A game of consequences

As I continue my search for resources to encourage reluctant writer I came up with a simple but effective idea that can be used by teachers and parents alike.

Many times over the years have played the game of consequence with children as a time filling or reward activity.  This game involves first drawing a head onto the top of a piece of paper and then folding it over so the head is hidden from the next person.  The second person must then draw a body.  The game continues with the paper being passed on until all the body parts are drawn.  The paper is then unfolded to reveal a silly looking character.

I wanted to use this idea to encourage my daughter who is herself a reluctant writer to practise some story writing.  I followed the idea of the original game by writing an opening sentence to a story at the top of a piece of paper.  I then read this to my daughter before turning the paper over so that she could write a sentence that would follow on.  We then continued to take it in turns to write sentences for the story until we reached the end.  We used different coloured pens to make the task more interesting and challenged each other to use different types of punctuation, connectives or wow words.  My daughter enjoyed the game and found it much more engaging than if I has just asked her to write the next part of a story.

Photo 20-06-2013 11 51 43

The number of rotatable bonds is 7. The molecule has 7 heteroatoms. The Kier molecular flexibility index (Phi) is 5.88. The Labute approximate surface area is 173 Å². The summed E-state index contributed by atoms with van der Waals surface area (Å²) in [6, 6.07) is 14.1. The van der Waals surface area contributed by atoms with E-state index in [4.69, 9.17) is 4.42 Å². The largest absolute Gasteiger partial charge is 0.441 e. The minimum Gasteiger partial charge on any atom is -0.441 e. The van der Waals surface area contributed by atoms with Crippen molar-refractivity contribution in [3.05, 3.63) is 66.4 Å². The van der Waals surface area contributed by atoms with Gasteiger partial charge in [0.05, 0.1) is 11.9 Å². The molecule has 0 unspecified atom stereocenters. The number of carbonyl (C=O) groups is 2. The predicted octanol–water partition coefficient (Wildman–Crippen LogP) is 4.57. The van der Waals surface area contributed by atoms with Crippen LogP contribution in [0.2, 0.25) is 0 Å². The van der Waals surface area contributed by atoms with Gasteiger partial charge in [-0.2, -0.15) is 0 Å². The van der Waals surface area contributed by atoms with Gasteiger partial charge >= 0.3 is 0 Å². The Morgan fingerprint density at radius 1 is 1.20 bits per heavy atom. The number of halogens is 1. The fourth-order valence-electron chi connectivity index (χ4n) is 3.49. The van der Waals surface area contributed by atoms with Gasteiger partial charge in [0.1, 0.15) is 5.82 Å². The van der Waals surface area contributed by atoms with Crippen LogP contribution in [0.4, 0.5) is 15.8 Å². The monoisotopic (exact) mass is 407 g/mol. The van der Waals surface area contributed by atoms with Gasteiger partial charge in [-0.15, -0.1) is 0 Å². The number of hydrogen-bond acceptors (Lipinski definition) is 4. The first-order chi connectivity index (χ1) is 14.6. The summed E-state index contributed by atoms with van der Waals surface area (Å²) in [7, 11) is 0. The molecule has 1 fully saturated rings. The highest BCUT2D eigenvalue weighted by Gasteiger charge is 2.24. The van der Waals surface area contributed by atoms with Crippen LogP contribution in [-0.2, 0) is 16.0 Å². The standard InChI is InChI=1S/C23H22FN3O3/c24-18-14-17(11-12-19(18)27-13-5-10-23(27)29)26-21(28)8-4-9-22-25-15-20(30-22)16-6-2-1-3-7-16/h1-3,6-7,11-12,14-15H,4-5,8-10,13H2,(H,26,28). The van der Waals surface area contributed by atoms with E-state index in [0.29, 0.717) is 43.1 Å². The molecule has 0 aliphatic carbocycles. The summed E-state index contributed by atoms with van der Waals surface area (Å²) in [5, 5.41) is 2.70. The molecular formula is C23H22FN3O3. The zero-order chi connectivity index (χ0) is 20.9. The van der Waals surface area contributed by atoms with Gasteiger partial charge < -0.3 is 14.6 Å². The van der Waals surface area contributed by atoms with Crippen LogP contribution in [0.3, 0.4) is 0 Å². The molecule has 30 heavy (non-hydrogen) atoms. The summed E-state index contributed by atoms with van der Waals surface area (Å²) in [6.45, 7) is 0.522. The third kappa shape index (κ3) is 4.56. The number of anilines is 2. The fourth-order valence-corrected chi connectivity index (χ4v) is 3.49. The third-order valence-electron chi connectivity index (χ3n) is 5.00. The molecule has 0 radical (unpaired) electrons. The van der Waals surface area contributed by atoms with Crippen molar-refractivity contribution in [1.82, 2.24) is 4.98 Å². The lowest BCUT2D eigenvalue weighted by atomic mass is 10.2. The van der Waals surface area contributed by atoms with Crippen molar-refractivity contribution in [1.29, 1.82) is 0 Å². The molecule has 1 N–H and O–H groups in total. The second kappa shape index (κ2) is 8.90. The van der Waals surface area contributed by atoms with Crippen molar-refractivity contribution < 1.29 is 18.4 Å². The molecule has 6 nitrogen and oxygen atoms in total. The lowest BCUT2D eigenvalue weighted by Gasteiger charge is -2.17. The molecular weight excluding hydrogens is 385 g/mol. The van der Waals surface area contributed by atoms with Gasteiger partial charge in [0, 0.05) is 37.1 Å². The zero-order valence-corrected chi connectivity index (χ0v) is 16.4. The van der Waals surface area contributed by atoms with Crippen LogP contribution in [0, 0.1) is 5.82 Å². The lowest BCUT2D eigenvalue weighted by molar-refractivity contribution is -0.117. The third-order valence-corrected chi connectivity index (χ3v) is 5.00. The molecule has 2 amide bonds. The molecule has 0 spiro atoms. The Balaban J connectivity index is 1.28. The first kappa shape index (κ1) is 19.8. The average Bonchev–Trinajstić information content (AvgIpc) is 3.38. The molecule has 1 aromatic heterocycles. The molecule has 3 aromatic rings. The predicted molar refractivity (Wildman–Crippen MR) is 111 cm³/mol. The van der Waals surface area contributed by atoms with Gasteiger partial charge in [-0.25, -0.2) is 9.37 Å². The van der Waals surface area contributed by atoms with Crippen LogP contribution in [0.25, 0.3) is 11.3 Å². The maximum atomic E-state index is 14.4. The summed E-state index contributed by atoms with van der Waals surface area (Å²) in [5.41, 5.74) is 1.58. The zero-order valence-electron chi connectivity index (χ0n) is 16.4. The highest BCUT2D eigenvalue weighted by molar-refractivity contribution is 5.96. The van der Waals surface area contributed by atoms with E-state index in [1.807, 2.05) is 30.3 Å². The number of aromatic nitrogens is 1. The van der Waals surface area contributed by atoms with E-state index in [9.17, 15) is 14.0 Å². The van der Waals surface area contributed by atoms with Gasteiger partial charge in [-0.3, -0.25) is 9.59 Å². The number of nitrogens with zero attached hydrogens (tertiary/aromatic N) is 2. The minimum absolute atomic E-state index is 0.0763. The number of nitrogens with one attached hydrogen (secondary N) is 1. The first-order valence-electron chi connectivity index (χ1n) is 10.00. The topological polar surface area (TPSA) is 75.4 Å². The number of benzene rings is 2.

The game could be played with two or more players and the story theme, length and challenges could be differentiated depending on the age and ability of the children.  It certainly takes away the fear some children feel when faced with a blank piece of paper and turns a mundane writing task into a fun game.


One thought on “A game of consequences

  1. I’ve come across a version of this as part of a writing group I belonged to. It might not be as good for younger children with bigger or less tidy handwriting, but certainly teens could do it. As a group of three to six, each person takes it in turns. The first person writes three lines, then folds down the top two to hide them, and then passes it on. The next person reads the last line, then adds three more lines and folds it again so only the last line is showing. Once it’s got to the bottom of the page, it’s opened up and read. It can produce some really weird stuff. Once, it started with a plane taking off and ended with one landing, though the events in between had nothing to do with a plane, and the authors of those sections were different people not sitting next to each other.

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